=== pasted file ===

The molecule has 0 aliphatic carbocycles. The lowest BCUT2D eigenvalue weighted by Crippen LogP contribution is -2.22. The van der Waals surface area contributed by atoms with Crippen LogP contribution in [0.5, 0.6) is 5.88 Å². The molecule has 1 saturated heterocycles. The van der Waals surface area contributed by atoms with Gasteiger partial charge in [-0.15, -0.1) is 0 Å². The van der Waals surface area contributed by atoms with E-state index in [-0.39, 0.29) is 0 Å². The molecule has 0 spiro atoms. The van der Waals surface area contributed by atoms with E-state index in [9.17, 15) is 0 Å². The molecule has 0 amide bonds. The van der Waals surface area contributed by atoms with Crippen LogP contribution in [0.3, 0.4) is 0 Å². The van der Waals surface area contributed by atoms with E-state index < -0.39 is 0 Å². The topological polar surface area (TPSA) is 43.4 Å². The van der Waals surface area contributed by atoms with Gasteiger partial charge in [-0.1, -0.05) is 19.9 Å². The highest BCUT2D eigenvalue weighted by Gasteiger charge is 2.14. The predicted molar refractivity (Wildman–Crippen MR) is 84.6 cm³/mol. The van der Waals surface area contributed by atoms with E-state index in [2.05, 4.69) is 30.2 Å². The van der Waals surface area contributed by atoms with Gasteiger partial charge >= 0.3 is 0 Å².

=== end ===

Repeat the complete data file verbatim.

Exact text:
The molecule has 0 aliphatic carbocycles. The lowest BCUT2D eigenvalue weighted by Crippen LogP contribution is -2.22. The van der Waals surface area contributed by atoms with Crippen LogP contribution in [0.5, 0.6) is 5.88 Å². The molecule has 1 saturated heterocycles. The van der Waals surface area contributed by atoms with Gasteiger partial charge in [-0.15, -0.1) is 0 Å². The van der Waals surface area contributed by atoms with E-state index in [-0.39, 0.29) is 0 Å². The molecule has 0 spiro atoms. The van der Waals surface area contributed by atoms with E-state index in [9.17, 15) is 0 Å². The molecule has 0 amide bonds. The van der Waals surface area contributed by atoms with Crippen LogP contribution in [0.3, 0.4) is 0 Å². The van der Waals surface area contributed by atoms with E-state index < -0.39 is 0 Å². The topological polar surface area (TPSA) is 43.4 Å². The van der Waals surface area contributed by atoms with Gasteiger partial charge in [-0.1, -0.05) is 19.9 Å². The highest BCUT2D eigenvalue weighted by Gasteiger charge is 2.14. The predicted molar refractivity (Wildman–Crippen MR) is 84.6 cm³/mol. The van der Waals surface area contributed by atoms with E-state index in [2.05, 4.69) is 30.2 Å². The van der Waals surface area contributed by atoms with Gasteiger partial charge >= 0.3 is 0 Å².